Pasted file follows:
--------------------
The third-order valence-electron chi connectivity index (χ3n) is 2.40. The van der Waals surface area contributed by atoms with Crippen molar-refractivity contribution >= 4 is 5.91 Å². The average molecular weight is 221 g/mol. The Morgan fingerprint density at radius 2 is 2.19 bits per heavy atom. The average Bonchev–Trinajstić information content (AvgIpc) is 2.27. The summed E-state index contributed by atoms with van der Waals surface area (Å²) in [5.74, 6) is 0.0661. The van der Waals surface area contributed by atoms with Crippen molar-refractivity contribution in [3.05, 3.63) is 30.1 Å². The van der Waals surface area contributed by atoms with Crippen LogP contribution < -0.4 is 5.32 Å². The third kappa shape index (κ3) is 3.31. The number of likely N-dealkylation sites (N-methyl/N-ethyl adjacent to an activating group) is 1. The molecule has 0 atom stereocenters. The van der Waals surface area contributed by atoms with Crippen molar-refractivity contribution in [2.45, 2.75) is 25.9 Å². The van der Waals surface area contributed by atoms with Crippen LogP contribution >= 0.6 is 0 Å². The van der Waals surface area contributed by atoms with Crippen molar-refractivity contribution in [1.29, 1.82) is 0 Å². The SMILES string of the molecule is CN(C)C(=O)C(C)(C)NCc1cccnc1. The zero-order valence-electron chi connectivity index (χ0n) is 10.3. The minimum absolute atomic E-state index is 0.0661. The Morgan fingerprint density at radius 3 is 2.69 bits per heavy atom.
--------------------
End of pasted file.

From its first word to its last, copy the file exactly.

The third-order valence-electron chi connectivity index (χ3n) is 2.40. The van der Waals surface area contributed by atoms with Crippen molar-refractivity contribution >= 4 is 5.91 Å². The average molecular weight is 221 g/mol. The Morgan fingerprint density at radius 2 is 2.19 bits per heavy atom. The average Bonchev–Trinajstić information content (AvgIpc) is 2.27. The summed E-state index contributed by atoms with van der Waals surface area (Å²) in [5.74, 6) is 0.0661. The van der Waals surface area contributed by atoms with Crippen molar-refractivity contribution in [3.05, 3.63) is 30.1 Å². The van der Waals surface area contributed by atoms with Crippen LogP contribution < -0.4 is 5.32 Å². The third kappa shape index (κ3) is 3.31. The number of likely N-dealkylation sites (N-methyl/N-ethyl adjacent to an activating group) is 1. The molecule has 0 atom stereocenters. The van der Waals surface area contributed by atoms with Crippen molar-refractivity contribution in [2.45, 2.75) is 25.9 Å². The van der Waals surface area contributed by atoms with Crippen LogP contribution >= 0.6 is 0 Å². The van der Waals surface area contributed by atoms with Crippen molar-refractivity contribution in [1.29, 1.82) is 0 Å². The SMILES string of the molecule is CN(C)C(=O)C(C)(C)NCc1cccnc1. The zero-order valence-electron chi connectivity index (χ0n) is 10.3. The minimum absolute atomic E-state index is 0.0661. The Morgan fingerprint density at radius 3 is 2.69 bits per heavy atom.